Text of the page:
A group of researchers at the King Abdullah University of Science and Technology in Saudi Arabia is exploring a novel technology to improve the health of corals. Around the globe, corals are being stressed by pathogens, toxins, and warming waters leading to widespread bleaching events.
The new idea is to introduce beneficial bacteria to the corals, thereby boosting the strength and resilience of their symbiotic partners. The concept is akin to the use of probiotics in plant science. Corals rely on bacterial and algal symbionts to provide nutrients, energy (through photosynthesis), toxin regulation, and protection against pathogens.
The researchers selected bacteria that are naturally symbiotic to specific coral species on reefs in the Red Sea, ensuring that no alien bacteria are accidentally introduced. A probiotic cocktail comprising six bacteria strains was used in a laboratory setting. Results in the lab have been promising so far, as they have observed dynamic and metabolic alterations to the corals that boosted their chances of survival under heat stress.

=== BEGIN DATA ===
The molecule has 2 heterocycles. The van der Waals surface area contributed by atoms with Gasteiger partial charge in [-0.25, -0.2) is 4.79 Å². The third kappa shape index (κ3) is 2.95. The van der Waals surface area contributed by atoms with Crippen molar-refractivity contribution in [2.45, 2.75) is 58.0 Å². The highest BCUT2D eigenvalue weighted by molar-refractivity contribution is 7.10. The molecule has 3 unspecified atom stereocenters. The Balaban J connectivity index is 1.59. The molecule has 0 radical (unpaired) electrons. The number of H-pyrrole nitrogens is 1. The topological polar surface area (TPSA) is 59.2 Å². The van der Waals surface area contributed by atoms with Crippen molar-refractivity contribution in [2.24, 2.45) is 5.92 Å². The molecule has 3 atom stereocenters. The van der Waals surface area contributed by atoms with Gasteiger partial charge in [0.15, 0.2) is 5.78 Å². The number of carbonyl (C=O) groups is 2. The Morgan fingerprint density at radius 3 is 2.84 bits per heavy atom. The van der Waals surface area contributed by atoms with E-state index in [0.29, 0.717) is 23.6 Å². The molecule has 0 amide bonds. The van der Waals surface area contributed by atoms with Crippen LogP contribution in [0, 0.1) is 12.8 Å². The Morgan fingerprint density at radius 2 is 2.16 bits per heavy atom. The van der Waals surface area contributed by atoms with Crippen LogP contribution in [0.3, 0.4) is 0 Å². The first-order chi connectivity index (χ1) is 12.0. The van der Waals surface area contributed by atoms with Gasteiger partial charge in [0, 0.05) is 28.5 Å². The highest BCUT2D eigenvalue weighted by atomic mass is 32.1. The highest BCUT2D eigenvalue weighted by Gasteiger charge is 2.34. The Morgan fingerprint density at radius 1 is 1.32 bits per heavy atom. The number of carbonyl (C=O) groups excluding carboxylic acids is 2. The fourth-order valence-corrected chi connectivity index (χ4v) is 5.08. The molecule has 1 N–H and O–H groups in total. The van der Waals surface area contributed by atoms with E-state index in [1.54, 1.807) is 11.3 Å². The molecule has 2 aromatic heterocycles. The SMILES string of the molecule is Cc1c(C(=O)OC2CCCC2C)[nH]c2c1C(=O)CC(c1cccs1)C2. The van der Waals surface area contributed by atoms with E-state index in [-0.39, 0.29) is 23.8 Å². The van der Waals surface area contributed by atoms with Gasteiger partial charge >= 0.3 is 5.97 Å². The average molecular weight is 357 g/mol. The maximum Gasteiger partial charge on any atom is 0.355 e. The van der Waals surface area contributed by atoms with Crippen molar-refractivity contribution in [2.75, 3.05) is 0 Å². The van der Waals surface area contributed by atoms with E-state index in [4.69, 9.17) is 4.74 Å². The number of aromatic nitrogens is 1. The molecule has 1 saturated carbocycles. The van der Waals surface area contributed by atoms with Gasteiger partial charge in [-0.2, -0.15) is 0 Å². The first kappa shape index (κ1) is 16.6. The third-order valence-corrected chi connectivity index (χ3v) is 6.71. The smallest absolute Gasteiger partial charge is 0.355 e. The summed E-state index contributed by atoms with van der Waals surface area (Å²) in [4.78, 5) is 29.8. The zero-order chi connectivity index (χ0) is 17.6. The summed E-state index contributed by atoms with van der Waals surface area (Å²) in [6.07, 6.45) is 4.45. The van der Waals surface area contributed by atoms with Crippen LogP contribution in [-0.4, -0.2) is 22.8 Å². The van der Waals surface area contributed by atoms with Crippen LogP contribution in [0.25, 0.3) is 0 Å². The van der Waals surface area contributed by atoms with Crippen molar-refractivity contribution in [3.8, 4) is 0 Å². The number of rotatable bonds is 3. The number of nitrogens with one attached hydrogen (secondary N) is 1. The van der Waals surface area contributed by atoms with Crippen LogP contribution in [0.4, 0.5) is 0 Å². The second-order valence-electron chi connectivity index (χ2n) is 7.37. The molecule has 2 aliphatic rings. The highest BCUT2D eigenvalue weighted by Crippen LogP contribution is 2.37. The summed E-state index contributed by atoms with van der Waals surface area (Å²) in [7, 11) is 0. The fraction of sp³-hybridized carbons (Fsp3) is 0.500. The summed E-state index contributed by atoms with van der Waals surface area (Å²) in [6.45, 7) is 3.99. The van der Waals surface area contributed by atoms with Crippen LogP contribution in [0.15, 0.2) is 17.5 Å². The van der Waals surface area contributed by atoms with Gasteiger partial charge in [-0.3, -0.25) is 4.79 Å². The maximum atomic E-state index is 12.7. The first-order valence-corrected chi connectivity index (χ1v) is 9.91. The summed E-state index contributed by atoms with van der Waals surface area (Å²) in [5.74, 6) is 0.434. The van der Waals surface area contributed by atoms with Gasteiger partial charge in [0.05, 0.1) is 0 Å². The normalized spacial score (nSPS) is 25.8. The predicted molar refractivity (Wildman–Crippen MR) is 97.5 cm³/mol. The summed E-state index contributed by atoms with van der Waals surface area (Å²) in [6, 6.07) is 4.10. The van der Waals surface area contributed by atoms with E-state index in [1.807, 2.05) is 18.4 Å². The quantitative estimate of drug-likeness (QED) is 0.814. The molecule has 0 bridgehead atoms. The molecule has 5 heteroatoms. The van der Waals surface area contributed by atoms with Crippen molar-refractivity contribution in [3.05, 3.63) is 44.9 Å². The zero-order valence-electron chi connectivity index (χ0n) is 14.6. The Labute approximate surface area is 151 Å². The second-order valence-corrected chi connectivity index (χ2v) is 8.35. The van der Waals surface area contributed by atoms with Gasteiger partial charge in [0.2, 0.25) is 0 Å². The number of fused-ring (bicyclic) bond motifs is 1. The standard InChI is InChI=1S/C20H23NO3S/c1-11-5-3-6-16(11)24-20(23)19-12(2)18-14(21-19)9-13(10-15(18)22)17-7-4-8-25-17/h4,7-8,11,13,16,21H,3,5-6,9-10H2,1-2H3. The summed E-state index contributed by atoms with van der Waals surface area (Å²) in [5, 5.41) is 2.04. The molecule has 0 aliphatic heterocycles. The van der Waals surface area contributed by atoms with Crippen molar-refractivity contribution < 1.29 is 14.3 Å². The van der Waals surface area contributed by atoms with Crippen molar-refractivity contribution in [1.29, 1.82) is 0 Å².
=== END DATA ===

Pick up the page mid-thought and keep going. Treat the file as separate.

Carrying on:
Success in the lab will need to be translated to success in the open oceans, which is challenging. Scaling up and seeding whole reefs might involve robots and artificial intelligence in order to deliver probiotics either into sediments or directly onto corals.
The use of beneficial microorganisms is not the solution to the global destruction of coral reefs. Only worldwide CO2 mitigation can ultimately accomplish that. But the probiotic approach might buy corals some time as they deal with shifting environmental pressures and try to adapt to a changing world.
Photo, posted March 18, 2018, courtesy of Steven dos Remedios via Flickr.